Penn State returns one of the top corner duos in the Big Ten, with plenty of talent waiting in the wings.
The cornerbacks, similar to the linebackers, had a very up-and-down season in 2018. Amani Oruwariye stepped into a full-time starting role, and while he did provide flash with 3 interceptions and 11 passes defended, he also had his lapses (though for the record, putting him on an island in the closing minutes against Felton Davis is hardly Oruwariye's fault). The senior was solid but certainly left a few plays on the field. Such is the life of a cornerback.
The 2018 season also featured the return of John Reid. He of course missed the entirety of the 2017 season due to a torn ACL, returning to the starting lineup a season ago. While he had plenty of rust to shake off in the early part of the season and was often spelled by youngsters Tariq Casto-Fields and Donovan Johnson, Reid's play picked up significantly over the back half fo the season. By the end of the year, his play resembled that of his 2016 self, which is great news heading into 2019.
Castro-Fields and Johnson both had their moments to shine and moments of growing pains, but the experience both picked up will help them greatly as they move into more featured roles in 2019.
No. 29 John Reid (Gr./Sr., 5'10, 181 lbs)
No. 5 Tariq Castro-Fields (Jr./Jr., 6'0, 187 lbs)
No. 3 Donovan Johnson (Jr./So., 5'9, 185 lbs)
I'm choosing to list Johnson as a starter here because he will surely serve as the primary nickelback in addition to being one of the primary backups for Reid and Castro-Fields.
As mentioned at the top, Reid looked more and more like his old self as 2018 wore on, and fans should be excited about what he has to offer in 2019. Once looked at as a potential candidate to declare early for the NFL Draft, Reid is setting out to prove that he still belongs in the league. Don't be surprised if we've yet to see his best.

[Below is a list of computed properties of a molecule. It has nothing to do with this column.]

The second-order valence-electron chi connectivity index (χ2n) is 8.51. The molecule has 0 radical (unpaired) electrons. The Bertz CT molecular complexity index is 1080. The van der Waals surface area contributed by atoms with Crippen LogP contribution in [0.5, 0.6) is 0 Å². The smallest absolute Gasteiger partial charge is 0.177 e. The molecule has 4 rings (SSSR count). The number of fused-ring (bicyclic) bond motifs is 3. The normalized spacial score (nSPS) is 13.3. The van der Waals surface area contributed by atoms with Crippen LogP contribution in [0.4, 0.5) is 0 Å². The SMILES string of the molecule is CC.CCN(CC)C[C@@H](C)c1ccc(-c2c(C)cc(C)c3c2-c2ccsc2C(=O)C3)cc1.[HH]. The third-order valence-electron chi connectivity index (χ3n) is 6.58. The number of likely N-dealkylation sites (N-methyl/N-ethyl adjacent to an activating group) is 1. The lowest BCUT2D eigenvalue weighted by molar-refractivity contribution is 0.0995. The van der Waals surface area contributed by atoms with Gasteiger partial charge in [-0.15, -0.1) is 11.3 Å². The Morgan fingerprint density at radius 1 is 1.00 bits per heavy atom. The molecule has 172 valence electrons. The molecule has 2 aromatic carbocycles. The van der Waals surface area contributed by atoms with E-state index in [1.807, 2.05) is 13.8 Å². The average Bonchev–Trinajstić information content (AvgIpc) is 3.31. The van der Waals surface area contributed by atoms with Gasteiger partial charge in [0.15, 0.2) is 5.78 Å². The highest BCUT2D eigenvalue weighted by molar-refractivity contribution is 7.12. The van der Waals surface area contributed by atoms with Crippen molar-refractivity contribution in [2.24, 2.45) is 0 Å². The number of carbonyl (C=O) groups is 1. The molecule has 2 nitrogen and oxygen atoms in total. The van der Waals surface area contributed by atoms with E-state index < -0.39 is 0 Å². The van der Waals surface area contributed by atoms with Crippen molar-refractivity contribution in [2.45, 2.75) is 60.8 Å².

Castro-Fields, who played as a true freshman, has flashed massive potential each year on campus. With Oruwariye off to the NFL, the time as come for the Maryland-native to step into the spotlight. Castro-Fields is blessed with great size and speed and will give opposing receivers fits.
Johnson was a standout performer in his limited time on the field in 2018. Before suffering an injury against Illinois, the speedster from Detroit was showing what made him a sought-after prospect. His play should only continue to improve, and he will play a vital role in shutting down the various shifty slot receivers the Big Ten has to offer.
No. 24 DJ Brown (Jr./So., 5'10, 183 lbs)
No. 2 Keaton Ellis (Fr./Fr., 5'11, 190 lbs)
No. 19 Trent Gordon (So./Fr., 5'11, 188 lbs)
As always Penn State will have numerous intriguing young players backing up the secondary. The Nittany Lions have been on a streak when it comes to finding young cornerbacks to contribute very early in their careers, and 2019 will be no different.
DJ Brown has yet to see any significant action in his first two years, but has the opportunity to change that this year. He has consistently been a player named by coaches as a practice field standout. The 2019 season will be his first real chance to make good on that hype.
Keaton Ellis looks to be the next true freshman to make an impact in the secondary, and reports of his play have been glowing from day one. The State College High standout was lauded for his supreme athleticism coming out of high school, and he's been able to translate that into success this offseason. When you also factor in that he's gotten his weight up to a solid 190 pounds, plus arriving on campus in January, he will have every chance to make an impact in 2019.
Gordon also figures to be part of the rotation as a redshirt freshman. Like Brown, the Texas-native was a consistent force on the practice field, and has a path to solid playing time this season.
No. 8 Marquis Wilson (Fr./Fr., 5'11, 173 lbs)
No. 9 Joey Porter Jr (Fr./Fr., 6'2, 180 lbs)
No. 25 Daequan Hardy (Fr./Fr., 5'9, 170 lbs)
The rest of the true freshman class will make the reserve group. Just because they look to be in line for redshirts, or mostly special teams work if they do burn those redshirts, don't be surprised to see them each get a chance to show what they can do in limited spurts during non-conference play.
And mark my words, Daequan Hardy is going to be a star. Remember who told you that.